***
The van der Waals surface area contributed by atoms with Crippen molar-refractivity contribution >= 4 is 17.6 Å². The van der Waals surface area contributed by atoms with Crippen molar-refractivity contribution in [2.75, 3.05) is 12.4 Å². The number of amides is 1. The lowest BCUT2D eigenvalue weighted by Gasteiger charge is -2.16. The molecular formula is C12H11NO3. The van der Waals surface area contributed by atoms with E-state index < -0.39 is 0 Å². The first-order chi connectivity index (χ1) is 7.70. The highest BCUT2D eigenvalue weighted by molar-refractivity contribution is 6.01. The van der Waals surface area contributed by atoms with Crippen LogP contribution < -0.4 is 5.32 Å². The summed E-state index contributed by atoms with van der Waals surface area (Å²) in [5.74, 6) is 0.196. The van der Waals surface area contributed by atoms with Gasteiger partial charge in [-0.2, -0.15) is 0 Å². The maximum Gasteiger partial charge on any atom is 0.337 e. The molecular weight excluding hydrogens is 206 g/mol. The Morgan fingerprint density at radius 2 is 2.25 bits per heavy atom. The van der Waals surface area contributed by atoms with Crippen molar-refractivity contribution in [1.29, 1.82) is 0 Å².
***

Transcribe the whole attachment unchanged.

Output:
The van der Waals surface area contributed by atoms with Crippen molar-refractivity contribution >= 4 is 17.6 Å². The van der Waals surface area contributed by atoms with Crippen molar-refractivity contribution in [2.75, 3.05) is 12.4 Å². The number of amides is 1. The lowest BCUT2D eigenvalue weighted by Gasteiger charge is -2.16. The molecular formula is C12H11NO3. The van der Waals surface area contributed by atoms with E-state index < -0.39 is 0 Å². The first-order chi connectivity index (χ1) is 7.70. The highest BCUT2D eigenvalue weighted by molar-refractivity contribution is 6.01. The van der Waals surface area contributed by atoms with Crippen LogP contribution < -0.4 is 5.32 Å². The summed E-state index contributed by atoms with van der Waals surface area (Å²) in [5.74, 6) is 0.196. The van der Waals surface area contributed by atoms with Gasteiger partial charge in [-0.2, -0.15) is 0 Å². The maximum Gasteiger partial charge on any atom is 0.337 e. The molecular weight excluding hydrogens is 206 g/mol. The Morgan fingerprint density at radius 2 is 2.25 bits per heavy atom. The van der Waals surface area contributed by atoms with Crippen molar-refractivity contribution in [1.29, 1.82) is 0 Å².